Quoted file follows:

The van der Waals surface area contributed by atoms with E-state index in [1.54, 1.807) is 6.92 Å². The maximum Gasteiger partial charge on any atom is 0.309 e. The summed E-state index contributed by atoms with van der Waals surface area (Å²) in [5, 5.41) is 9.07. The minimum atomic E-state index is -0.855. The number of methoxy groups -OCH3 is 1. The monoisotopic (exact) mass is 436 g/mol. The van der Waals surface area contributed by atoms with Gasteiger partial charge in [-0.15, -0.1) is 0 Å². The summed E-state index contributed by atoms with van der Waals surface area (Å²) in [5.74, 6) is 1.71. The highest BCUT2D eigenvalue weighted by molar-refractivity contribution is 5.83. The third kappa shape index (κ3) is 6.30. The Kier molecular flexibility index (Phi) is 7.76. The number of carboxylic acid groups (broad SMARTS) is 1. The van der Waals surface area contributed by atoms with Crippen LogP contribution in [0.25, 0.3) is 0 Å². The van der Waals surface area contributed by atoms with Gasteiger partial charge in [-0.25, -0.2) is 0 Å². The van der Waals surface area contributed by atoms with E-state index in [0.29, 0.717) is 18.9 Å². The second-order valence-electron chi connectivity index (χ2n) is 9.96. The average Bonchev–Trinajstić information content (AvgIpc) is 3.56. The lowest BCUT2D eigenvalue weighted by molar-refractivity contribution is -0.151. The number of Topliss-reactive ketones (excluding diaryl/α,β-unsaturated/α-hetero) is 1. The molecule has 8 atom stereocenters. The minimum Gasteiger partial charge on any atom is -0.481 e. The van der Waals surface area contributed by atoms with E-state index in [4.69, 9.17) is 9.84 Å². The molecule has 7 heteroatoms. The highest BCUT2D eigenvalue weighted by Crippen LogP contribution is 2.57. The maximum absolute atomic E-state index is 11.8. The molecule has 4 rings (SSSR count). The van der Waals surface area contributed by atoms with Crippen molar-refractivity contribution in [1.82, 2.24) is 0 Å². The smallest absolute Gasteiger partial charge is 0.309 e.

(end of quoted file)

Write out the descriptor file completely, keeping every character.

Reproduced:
The van der Waals surface area contributed by atoms with E-state index in [1.54, 1.807) is 6.92 Å². The maximum Gasteiger partial charge on any atom is 0.309 e. The summed E-state index contributed by atoms with van der Waals surface area (Å²) in [5, 5.41) is 9.07. The minimum atomic E-state index is -0.855. The number of methoxy groups -OCH3 is 1. The monoisotopic (exact) mass is 436 g/mol. The van der Waals surface area contributed by atoms with Gasteiger partial charge in [-0.15, -0.1) is 0 Å². The summed E-state index contributed by atoms with van der Waals surface area (Å²) in [5.74, 6) is 1.71. The highest BCUT2D eigenvalue weighted by molar-refractivity contribution is 5.83. The third kappa shape index (κ3) is 6.30. The Kier molecular flexibility index (Phi) is 7.76. The number of carboxylic acid groups (broad SMARTS) is 1. The van der Waals surface area contributed by atoms with Crippen LogP contribution in [0.25, 0.3) is 0 Å². The van der Waals surface area contributed by atoms with Gasteiger partial charge in [-0.25, -0.2) is 0 Å². The van der Waals surface area contributed by atoms with E-state index in [0.29, 0.717) is 18.9 Å². The second-order valence-electron chi connectivity index (χ2n) is 9.96. The average Bonchev–Trinajstić information content (AvgIpc) is 3.56. The lowest BCUT2D eigenvalue weighted by molar-refractivity contribution is -0.151. The number of Topliss-reactive ketones (excluding diaryl/α,β-unsaturated/α-hetero) is 1. The molecule has 8 atom stereocenters. The minimum Gasteiger partial charge on any atom is -0.481 e. The van der Waals surface area contributed by atoms with E-state index in [4.69, 9.17) is 9.84 Å². The molecule has 7 heteroatoms. The highest BCUT2D eigenvalue weighted by Crippen LogP contribution is 2.57. The maximum absolute atomic E-state index is 11.8. The molecule has 4 rings (SSSR count). The van der Waals surface area contributed by atoms with Crippen molar-refractivity contribution in [1.82, 2.24) is 0 Å². The smallest absolute Gasteiger partial charge is 0.309 e.